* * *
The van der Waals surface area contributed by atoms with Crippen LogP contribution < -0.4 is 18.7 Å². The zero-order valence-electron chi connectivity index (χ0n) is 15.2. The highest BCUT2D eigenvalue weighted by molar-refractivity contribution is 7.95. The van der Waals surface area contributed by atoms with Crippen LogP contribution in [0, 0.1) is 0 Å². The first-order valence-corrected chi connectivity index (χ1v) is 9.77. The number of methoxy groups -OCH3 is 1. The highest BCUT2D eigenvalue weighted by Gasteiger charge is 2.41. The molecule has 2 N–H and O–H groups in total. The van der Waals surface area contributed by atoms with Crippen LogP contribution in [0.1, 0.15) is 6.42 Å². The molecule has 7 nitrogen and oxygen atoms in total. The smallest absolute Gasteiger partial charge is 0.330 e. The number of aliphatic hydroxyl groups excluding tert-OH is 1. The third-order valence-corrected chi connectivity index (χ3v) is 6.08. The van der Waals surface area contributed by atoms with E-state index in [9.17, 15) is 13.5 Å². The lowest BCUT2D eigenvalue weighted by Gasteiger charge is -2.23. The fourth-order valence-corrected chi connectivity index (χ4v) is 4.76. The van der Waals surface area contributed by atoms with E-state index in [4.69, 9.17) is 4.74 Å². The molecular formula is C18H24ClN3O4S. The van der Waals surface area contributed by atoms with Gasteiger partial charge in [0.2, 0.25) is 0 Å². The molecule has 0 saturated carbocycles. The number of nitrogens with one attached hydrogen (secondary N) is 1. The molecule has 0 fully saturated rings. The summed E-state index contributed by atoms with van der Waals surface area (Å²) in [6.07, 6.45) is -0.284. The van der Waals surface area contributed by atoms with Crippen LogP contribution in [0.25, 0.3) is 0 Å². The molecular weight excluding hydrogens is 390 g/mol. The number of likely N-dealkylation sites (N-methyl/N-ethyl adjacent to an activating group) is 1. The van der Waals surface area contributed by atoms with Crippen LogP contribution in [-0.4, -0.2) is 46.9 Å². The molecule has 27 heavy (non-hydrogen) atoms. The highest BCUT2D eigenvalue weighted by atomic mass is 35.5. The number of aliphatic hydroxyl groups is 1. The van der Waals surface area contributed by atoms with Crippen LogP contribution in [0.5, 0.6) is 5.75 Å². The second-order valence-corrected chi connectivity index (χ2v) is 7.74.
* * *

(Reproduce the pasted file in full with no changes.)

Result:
The van der Waals surface area contributed by atoms with Crippen LogP contribution < -0.4 is 18.7 Å². The zero-order valence-electron chi connectivity index (χ0n) is 15.2. The highest BCUT2D eigenvalue weighted by molar-refractivity contribution is 7.95. The van der Waals surface area contributed by atoms with Crippen LogP contribution in [0, 0.1) is 0 Å². The first-order valence-corrected chi connectivity index (χ1v) is 9.77. The number of methoxy groups -OCH3 is 1. The highest BCUT2D eigenvalue weighted by Gasteiger charge is 2.41. The molecule has 2 N–H and O–H groups in total. The van der Waals surface area contributed by atoms with Crippen LogP contribution in [0.1, 0.15) is 6.42 Å². The molecule has 7 nitrogen and oxygen atoms in total. The smallest absolute Gasteiger partial charge is 0.330 e. The number of aliphatic hydroxyl groups excluding tert-OH is 1. The third-order valence-corrected chi connectivity index (χ3v) is 6.08. The van der Waals surface area contributed by atoms with E-state index in [9.17, 15) is 13.5 Å². The lowest BCUT2D eigenvalue weighted by Gasteiger charge is -2.23. The fourth-order valence-corrected chi connectivity index (χ4v) is 4.76. The van der Waals surface area contributed by atoms with E-state index in [4.69, 9.17) is 4.74 Å². The molecular formula is C18H24ClN3O4S. The van der Waals surface area contributed by atoms with Gasteiger partial charge in [0.2, 0.25) is 0 Å². The molecule has 0 saturated carbocycles. The number of nitrogens with one attached hydrogen (secondary N) is 1. The molecule has 0 fully saturated rings. The summed E-state index contributed by atoms with van der Waals surface area (Å²) in [6.07, 6.45) is -0.284. The van der Waals surface area contributed by atoms with Crippen LogP contribution in [0.25, 0.3) is 0 Å². The molecular weight excluding hydrogens is 390 g/mol. The number of likely N-dealkylation sites (N-methyl/N-ethyl adjacent to an activating group) is 1. The van der Waals surface area contributed by atoms with Crippen LogP contribution in [-0.4, -0.2) is 46.9 Å². The molecule has 27 heavy (non-hydrogen) atoms. The highest BCUT2D eigenvalue weighted by atomic mass is 35.5. The number of aliphatic hydroxyl groups is 1. The van der Waals surface area contributed by atoms with Crippen LogP contribution in [0.5, 0.6) is 5.75 Å². The second-order valence-corrected chi connectivity index (χ2v) is 7.74.